60mm Starwave Guide Scope Package for Autoguiding

The telescope with a guide scope mounted

Update (2018): I now use a ZWO ASI290MM Mini guide camera with a 60mm Starfield guide scope for autoguiding. This camera has a slender, lightweight profile and an impressive SONY IMX290 Mono sensor. It is also compatible with the ASIair WiFi camera control device.

Guide Camera for ASIair

My friends over at Ontario Telescope & Accessories have sent me a new Altair GPCAM2 AR0130 Mono autoguiding camera and 60mm Starwave guide scope to use with my astrophotography setup.  In this post, I’ll give you an early look at this practical autoguiding solution for deep sky astrophotography.

If you are looking to implement an autoguiding package to your imaging rig, the Starwave 60mm Autoguiding Package is an excellent option. I have used this guide scope and camera on a number of deep-sky astrophotography projects, including the Soul Nebula (Image Below).

Having the ability to autoguide your imaging session means longer exposures and better results.  This review should give you an idea of what to expect when using this Mono sensor camera from Altair Astro.

Starwave Autoguiding Package

The Altair 60mm Guide Scope Package in use with a small refractor telescope

The 60mm Starwave Guide Scope Package

If you are lucky enough to own a high-end astrophotography mount made by Paramount, or Astro-Physics, you probably don’t spend too much time worrying about autoguiding. However, if you own a more modest equatorial mount such as the SkyWatcher HEQ5, Celestron AVX or Orion Sirus EQ-G, you can take your images to the next level by utilizing the power of autoguiding.

Altair GPCAM2

Whether you are connecting a DSLR camera body, or a dedicated astronomy camera to your telescope, your equatorial mount is capable of long exposure images of up to 5 minutes or more with autoguiding.  The good news is, adding this powerful feature to your existing rig can be affordable, and that’s where the Altair GPCAM2 comes in.

Installing the Drivers and Connecting the Camera

You must download the up-to-date Altair Drivers to your PC from www.altairastro.com before connecting the camera.  This took approximately 5 minutes in total, and I did the whole thing sitting outside next to my gear!

Once the latest driver is installed, the GPCAM2 connects to your equatorial mount and PHD2 guiding software quickly and easily. This camera is compatible with PHD2 guiding software, and others that use the ASCOM interface.

Connecting Altair Camera to PHD2

Installing the Altair GPCAM2 for the first time was a painless experience

Once you have installed the latest Altair Camera drivers on your computer, you can go ahead and connect the camera via the included ST4 cable.  I then select “Altair Camera” from the Camera drop-down menu, and “On-Camera” from the Mount menu, and connect.

You can now start taking advantage of much longer image exposures, with sharp stars!  From my light-polluted backyard, exposures of about 5 minutes are as long as I can realistically go when using a DSLR camera. The image below shows the Soul Nebula using 2-minute exposures that were guided using the GPCAM and 60mm Starwave Guide Scope.

DSLR Astrophotography

The Soul Nebula – Guided 2-Minute subs using the Starwave 60mm Guide Scope Package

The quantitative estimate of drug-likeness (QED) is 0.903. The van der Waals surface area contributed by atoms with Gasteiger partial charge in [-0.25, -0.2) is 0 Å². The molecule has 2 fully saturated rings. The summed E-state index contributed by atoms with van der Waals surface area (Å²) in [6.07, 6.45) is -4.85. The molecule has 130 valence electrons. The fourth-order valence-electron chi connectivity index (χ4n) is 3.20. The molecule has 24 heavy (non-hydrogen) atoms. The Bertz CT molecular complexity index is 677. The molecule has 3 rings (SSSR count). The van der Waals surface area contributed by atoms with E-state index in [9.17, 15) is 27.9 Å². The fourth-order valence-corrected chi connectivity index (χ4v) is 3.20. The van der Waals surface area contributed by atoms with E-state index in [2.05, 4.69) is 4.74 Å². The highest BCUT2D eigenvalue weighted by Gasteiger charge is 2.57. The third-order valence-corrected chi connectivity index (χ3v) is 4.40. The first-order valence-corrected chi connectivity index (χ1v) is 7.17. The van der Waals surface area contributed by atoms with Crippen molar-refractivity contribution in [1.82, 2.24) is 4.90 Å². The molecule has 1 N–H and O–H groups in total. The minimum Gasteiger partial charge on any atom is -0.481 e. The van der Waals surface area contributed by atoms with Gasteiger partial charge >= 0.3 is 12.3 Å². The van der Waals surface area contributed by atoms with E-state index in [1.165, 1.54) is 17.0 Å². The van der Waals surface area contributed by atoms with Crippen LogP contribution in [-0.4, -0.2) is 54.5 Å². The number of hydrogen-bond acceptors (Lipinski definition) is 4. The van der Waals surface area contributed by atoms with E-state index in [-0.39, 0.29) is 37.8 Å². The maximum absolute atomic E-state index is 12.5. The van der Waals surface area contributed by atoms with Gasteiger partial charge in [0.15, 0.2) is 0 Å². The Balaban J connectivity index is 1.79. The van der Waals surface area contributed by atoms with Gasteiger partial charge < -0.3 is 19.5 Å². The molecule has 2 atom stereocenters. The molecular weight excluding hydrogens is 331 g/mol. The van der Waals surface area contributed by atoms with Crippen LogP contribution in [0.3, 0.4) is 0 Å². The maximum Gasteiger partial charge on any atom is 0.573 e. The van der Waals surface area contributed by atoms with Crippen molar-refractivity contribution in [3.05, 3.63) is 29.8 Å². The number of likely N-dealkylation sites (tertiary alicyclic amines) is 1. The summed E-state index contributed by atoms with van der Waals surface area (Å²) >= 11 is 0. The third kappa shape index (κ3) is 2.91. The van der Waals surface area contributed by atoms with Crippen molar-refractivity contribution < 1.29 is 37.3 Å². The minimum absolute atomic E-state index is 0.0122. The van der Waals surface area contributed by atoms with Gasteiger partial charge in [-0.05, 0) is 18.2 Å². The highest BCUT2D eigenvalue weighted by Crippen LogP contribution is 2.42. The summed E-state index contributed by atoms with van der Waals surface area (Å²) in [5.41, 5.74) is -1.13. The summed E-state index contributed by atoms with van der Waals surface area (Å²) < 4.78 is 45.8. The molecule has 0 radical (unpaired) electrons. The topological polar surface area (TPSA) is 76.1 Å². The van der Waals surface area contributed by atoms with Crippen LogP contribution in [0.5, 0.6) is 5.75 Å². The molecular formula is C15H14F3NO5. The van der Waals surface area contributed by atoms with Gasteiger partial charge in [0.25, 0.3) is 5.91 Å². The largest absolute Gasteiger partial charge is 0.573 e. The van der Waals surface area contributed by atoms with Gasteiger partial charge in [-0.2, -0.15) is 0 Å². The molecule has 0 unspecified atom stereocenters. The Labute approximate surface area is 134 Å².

To produce the image above, I stacked 150 separate 120-second exposures together to improve the signal-to-noise ratio.  This brought the total exposure time to exactly 5 hours, using calibration frames such as darks and flats to further improve the image.  Each and every image was sharp without oblong or miss-shapen stars thanks to the Starwave 60mm Guide Scope package.

Adding a reliable autoguiding solution to your deep-sky astrophotography setup can be a pivotal moment.  This opens the door to many new deep-sky projects that require ultra-long exposures to record the faint details of your target.

Where to buyAn Overdue Upgrade

For the last few years, I have been using a Meade DSI Pro II CCD camera through an Orion Mini 50mm Guide Scope to auto guide my telescope mount. This was connected to the Sky-Watcher HEQ5 with a GPUSB cable from Shoestring Astronomy, and controlled via my laptop computer using a free software called PHD2 guiding.

The biggest headache with this system was the lack of sensitivity of the camera sensor.  This lead to long and drawn-out calibration periods in PHD2 guiding that would often result in a calibration error.  There is nothing more frustrating than waiting for your autoguiding system to kick-in as a clear night sky advances overhead.

Astrophotography equipment setup

How to Mount the Guide Scope

Thankfully, I have been presented with a new option for my autoguiding needs thanks to my partnership with Ontario Telescope and Accessories.  If you need help with mounting options for a particular telescope, Steve will let you know any additional accessories or adapters needed.

The Starwave Guide Scope includes a Universal Mounting Bracket with 2 thumbscrews

To attach the guide scope to a Vixen dovetail bar, you’ll need to remove the stalk using the M5 set screws. You can then attach it to your dovetail bar by using the two holes in the crosspiece between the rings.  On the Meade 70mm Quadruplet APO, I was able to attach the Starwave 60mm Guide Scope to the built-in finder bracket on the scope.

Altair GPCAM2 Mono

This is an attractive combination for astrophotographers wishing to build an effective, yet affordable autoguiding system for their deep sky imaging rig. One of the many advantages that this system has over my previous setup is the built-in ST4 port on the camera. This means that only one cable is required between the computer and the camera.

The Altair GPCAM2 AR0130 Mono has proven to be an effective solution for autoguiding, no matter which guide scope you use.  I no longer need to use the GPUSB adapter cable (which frees up a USB slot), and only one cable is required between the computer and the camera.  The fewer cables to trip on around my portable setup, the better!


The tiny, yet powerful Altair GPCAM2 AR0130 Mono Guide Camera

The GPCAM2 autoguiding camera is smaller and more lightweight than my previous Meade DSI Pro II guide camera. Reducing the overall weight of your imaging rig has its advantages. The rather bulky proportions of the Meade DSI often caused me to bump my headlamp against it while looking through the telescope eyepiece.

I have also used the GPCAM2 through a number of guide scopes with success.  This includes a much larger William Optics Zenithstar 72, and the William Optics 50mm Guide Scope on the Fluorostar 132 refractor.